Common goal, common vision

Back when things were still being made in Australia, Ford developed its four-wheel-drive vehicle, the Territory. At the time, it was the most market-researched car in this country’s automotive history. This article is a historical piece, written when it looked manufacturing might have a future here, and when we might still keep making our own cars.

If we can believe the stories, breakthroughs often occur either through happy accidents or epiphanies. Yet that’s not how Ford vehicle line director Russell Christophers conceived the Territory.

There were no eureka moments. The concept for the sports utility vehicle (SUV) didn’t come to him fully formed in a dream. The basis for the Territory didn’t begin in idle doodling, or come in a blinding flash of inspiration.

“The idea for Territory began – as all great cars do – by recognising a customer need,” Christophers says.

In practice that means the concept for the Territory was actually inspired by its potential customers, and was exposed to an unprecedented level of market research.

“We researched appearance, we researched function, we researched interior flexibility, we researched everything,” Christophers says. “So the final product we had we knew was what the customer wanted. The Territory was simply about having a really disciplined, detailed market research process to find out what the customer wanted, and then building it.”

Christophers took the lead in developing and researching the Territory concept in 1999, five years before it came to market; that’s how long it takes for a car to be researched, designed, tested and built.

As chief program engineer he was the CEO of the program, the owner of the total business, and responsible for making sure team members were on the same page.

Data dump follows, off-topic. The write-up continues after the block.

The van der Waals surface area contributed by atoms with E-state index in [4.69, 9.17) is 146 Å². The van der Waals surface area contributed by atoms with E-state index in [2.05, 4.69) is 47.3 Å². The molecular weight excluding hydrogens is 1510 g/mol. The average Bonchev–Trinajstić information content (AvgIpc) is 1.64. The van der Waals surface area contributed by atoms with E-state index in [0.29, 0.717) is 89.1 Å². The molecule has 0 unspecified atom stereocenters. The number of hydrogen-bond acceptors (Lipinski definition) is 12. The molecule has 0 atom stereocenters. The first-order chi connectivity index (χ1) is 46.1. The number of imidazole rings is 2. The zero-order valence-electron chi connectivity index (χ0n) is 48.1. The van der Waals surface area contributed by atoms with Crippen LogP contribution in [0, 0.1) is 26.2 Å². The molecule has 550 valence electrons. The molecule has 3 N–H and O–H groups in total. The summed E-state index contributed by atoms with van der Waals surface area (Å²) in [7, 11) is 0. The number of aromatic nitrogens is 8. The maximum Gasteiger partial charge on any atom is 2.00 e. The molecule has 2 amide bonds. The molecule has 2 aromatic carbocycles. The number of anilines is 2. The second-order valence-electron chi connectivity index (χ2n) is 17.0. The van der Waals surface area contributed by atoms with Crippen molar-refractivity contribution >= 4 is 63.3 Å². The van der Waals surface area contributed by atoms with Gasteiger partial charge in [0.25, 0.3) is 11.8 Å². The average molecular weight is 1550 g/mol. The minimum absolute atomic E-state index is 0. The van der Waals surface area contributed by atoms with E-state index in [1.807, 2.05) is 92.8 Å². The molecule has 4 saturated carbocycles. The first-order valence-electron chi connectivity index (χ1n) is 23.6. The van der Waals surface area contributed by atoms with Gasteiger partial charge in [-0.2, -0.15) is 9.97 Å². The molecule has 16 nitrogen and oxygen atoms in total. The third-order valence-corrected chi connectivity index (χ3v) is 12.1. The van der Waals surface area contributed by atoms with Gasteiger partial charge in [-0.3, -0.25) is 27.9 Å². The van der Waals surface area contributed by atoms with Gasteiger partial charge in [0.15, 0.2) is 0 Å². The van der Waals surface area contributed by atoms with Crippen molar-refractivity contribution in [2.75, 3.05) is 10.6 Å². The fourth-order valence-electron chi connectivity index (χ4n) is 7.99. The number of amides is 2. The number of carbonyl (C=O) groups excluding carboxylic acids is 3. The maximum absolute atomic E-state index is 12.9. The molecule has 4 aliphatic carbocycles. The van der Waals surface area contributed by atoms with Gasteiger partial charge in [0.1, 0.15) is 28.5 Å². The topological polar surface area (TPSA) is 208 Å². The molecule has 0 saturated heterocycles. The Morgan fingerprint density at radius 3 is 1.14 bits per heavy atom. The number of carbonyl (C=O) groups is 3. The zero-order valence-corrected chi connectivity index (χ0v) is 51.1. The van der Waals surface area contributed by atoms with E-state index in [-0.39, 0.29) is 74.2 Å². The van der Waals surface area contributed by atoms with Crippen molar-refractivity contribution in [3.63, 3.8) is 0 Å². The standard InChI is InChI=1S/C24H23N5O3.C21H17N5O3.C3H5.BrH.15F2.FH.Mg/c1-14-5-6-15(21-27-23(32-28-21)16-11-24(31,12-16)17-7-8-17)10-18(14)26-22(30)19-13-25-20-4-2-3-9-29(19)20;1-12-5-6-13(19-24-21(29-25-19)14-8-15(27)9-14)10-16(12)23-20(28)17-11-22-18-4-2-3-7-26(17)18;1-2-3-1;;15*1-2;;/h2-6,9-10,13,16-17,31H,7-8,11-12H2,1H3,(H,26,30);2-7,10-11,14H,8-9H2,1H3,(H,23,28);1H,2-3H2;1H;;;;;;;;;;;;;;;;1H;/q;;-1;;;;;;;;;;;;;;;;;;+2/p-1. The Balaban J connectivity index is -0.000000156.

Traditionally, the Ford of choice among Australians has been the Falcon, which generates most of Ford Australia’s profits.

When time came to invest in the latest Falcon (the BA, launched in 2002) Christophers and his team began to wonder if doing the BA Falcon made sense, if the large car business was going to continue to be sustainable, and if there was a market beyond the Falcon.

“Good questions,” Christophers says. “And we certainly weren’t going to ask for half a billion dollars to execute the BA Falcon without knowing the market need was going to continue to be there towards the end of the decade.”

So in order to validate the development of the BA Falcon, Christophers decided to do extensive market research, talking to those buying large cars and finding out what their future buying intentions were. Realising that four-wheel drives were being bought as substitutes for passenger cars, they spoke to those drivers as well.

“And that started to ring alarm bells with us,” Christophers says. “Going forward, the large car business had been in decline slowly over time. The market research told us that that decline was likely to continue. Large cars would still be a very important market segment, but there was risk in the rate of decline. Large car passenger owners said, ‘Yeah, we’ll probably buy another large car, but we’ll certainly look at four-wheel drives. We like the image of them. It says I lead an active lifestyle, I do things in my life. And I’ve thought about it, but the thing that’s stopping me from going there is that I know they’re expensive to buy, they’re expensive to run and they drive like a truck’.”